Courtesy Jessica Edmisten

Being a single parent takes an emotional toll as well. I am sure this looks different for everyone, as everyone’s situation and children differ. For myself, being a temporary single parent, my two-year-old is highly confused and upset as to where her dad is. She will call for him in crowded places and will get excited when she sees a truck like his, thinking it is him. Sometimes, when she is able to facetime with him, she will bury her hands in her face, her way of showing she is upset and wants to cry. It is devastating to watch and comfort her sadness. It takes an emotional toll on me as a mother too. I highly value my husband’s parenting opinions. So much so, I find myself texting him all the time about various situations and what he thinks I should do, even though he isn’t even here right now. It takes a toll on the family idea inside your head, longing for that fulfilled family picture. Something as small as matching Christmas PJs hits differently when you don’t need as many.

Although single parenting comes with its fair share of difficulties, it has some pretty amazing perks I want to accredit too. First of all, as I said above, I am blessed to have an amazing support system. My daughter has so many people in her life who love her dearly. She has grown even closer to family members since my husband left for deployment because we spend so much time with family.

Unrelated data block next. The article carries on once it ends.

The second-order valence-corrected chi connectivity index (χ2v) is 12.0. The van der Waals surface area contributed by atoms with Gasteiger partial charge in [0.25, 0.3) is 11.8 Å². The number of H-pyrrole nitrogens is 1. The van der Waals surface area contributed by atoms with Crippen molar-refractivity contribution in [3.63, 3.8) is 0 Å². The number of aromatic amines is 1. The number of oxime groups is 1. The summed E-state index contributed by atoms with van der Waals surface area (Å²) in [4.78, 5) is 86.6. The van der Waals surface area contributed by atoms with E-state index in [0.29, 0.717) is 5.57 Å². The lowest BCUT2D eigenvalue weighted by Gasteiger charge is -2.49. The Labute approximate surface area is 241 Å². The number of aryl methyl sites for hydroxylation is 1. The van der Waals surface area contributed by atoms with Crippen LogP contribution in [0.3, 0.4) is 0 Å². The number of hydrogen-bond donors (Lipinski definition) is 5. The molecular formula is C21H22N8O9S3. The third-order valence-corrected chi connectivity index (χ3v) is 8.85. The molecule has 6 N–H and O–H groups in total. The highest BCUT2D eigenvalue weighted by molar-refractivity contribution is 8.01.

Secondly, my daughter and I have had the chance to spend so much one on one time together. By that, I mean day in and day out, from morning to night, unless mommy requests for a grandma-sitter getaway night. We have had awesome one on one dates to play places, parks, libraries, restaurants, shopping, and more. She’s my go-to sidekick for all the events I attend now. It feels good to know how much I mean to her and that she finds comfort in me being her caretaker. Little does she know I feel the same about her.

As far as the matching PJs go, pocket the money you would have spent on the missing pair. Spend it on wine instead. Expert advice if you ask me. The positive to being a single parent, whether it be temporary or full time, is family. There is no magic number that makes a family a whole. I know some amazing single moms and dads who OWN IT and are BADASS.